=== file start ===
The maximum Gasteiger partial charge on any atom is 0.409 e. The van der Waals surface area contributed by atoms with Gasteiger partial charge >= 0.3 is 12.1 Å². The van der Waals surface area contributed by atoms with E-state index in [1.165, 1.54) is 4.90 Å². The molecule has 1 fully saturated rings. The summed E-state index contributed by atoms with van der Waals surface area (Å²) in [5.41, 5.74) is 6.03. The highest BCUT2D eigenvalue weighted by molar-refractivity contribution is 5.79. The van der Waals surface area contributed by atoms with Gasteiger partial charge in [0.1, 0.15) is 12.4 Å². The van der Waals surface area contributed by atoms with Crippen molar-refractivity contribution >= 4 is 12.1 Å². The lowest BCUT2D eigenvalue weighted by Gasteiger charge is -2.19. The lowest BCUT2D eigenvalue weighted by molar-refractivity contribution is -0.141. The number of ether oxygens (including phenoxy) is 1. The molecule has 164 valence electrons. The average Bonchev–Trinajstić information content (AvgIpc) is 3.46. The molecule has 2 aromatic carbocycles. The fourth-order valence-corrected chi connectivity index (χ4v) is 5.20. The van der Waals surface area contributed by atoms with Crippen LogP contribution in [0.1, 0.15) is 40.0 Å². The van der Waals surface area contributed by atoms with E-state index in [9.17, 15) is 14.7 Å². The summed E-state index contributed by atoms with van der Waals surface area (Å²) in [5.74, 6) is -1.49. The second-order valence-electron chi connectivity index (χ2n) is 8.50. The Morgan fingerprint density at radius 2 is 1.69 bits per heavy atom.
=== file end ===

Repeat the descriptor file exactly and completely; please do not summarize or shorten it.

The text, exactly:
The maximum Gasteiger partial charge on any atom is 0.409 e. The van der Waals surface area contributed by atoms with Gasteiger partial charge >= 0.3 is 12.1 Å². The van der Waals surface area contributed by atoms with E-state index in [1.165, 1.54) is 4.90 Å². The molecule has 1 fully saturated rings. The summed E-state index contributed by atoms with van der Waals surface area (Å²) in [5.41, 5.74) is 6.03. The highest BCUT2D eigenvalue weighted by molar-refractivity contribution is 5.79. The van der Waals surface area contributed by atoms with Gasteiger partial charge in [0.1, 0.15) is 12.4 Å². The van der Waals surface area contributed by atoms with Crippen molar-refractivity contribution >= 4 is 12.1 Å². The lowest BCUT2D eigenvalue weighted by Gasteiger charge is -2.19. The lowest BCUT2D eigenvalue weighted by molar-refractivity contribution is -0.141. The number of ether oxygens (including phenoxy) is 1. The molecule has 164 valence electrons. The average Bonchev–Trinajstić information content (AvgIpc) is 3.46. The molecule has 2 aromatic carbocycles. The fourth-order valence-corrected chi connectivity index (χ4v) is 5.20. The van der Waals surface area contributed by atoms with Crippen LogP contribution in [0.1, 0.15) is 40.0 Å². The van der Waals surface area contributed by atoms with E-state index in [9.17, 15) is 14.7 Å². The summed E-state index contributed by atoms with van der Waals surface area (Å²) in [5.74, 6) is -1.49. The second-order valence-electron chi connectivity index (χ2n) is 8.50. The Morgan fingerprint density at radius 2 is 1.69 bits per heavy atom.